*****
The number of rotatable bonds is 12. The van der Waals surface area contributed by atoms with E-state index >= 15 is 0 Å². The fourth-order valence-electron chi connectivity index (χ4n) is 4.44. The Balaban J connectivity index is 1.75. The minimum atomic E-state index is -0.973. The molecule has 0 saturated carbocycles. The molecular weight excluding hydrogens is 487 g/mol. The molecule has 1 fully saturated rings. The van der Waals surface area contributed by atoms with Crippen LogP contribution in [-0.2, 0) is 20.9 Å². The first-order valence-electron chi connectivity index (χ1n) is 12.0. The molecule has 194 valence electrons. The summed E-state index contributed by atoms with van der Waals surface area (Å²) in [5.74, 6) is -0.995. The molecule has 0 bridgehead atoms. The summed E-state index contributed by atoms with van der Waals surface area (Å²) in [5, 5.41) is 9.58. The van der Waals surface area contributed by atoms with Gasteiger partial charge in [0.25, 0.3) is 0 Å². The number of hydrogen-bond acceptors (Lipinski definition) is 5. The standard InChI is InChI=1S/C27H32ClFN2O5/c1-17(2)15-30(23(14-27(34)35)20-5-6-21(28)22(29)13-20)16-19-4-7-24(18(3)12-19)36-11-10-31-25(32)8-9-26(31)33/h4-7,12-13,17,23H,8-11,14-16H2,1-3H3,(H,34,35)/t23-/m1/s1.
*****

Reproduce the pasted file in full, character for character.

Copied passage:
The number of rotatable bonds is 12. The van der Waals surface area contributed by atoms with E-state index >= 15 is 0 Å². The fourth-order valence-electron chi connectivity index (χ4n) is 4.44. The Balaban J connectivity index is 1.75. The minimum atomic E-state index is -0.973. The molecule has 0 saturated carbocycles. The molecular weight excluding hydrogens is 487 g/mol. The molecule has 1 fully saturated rings. The van der Waals surface area contributed by atoms with Crippen LogP contribution in [-0.2, 0) is 20.9 Å². The first-order valence-electron chi connectivity index (χ1n) is 12.0. The molecule has 194 valence electrons. The summed E-state index contributed by atoms with van der Waals surface area (Å²) in [5.74, 6) is -0.995. The molecule has 0 bridgehead atoms. The summed E-state index contributed by atoms with van der Waals surface area (Å²) in [5, 5.41) is 9.58. The van der Waals surface area contributed by atoms with Gasteiger partial charge in [0.25, 0.3) is 0 Å². The number of hydrogen-bond acceptors (Lipinski definition) is 5. The standard InChI is InChI=1S/C27H32ClFN2O5/c1-17(2)15-30(23(14-27(34)35)20-5-6-21(28)22(29)13-20)16-19-4-7-24(18(3)12-19)36-11-10-31-25(32)8-9-26(31)33/h4-7,12-13,17,23H,8-11,14-16H2,1-3H3,(H,34,35)/t23-/m1/s1.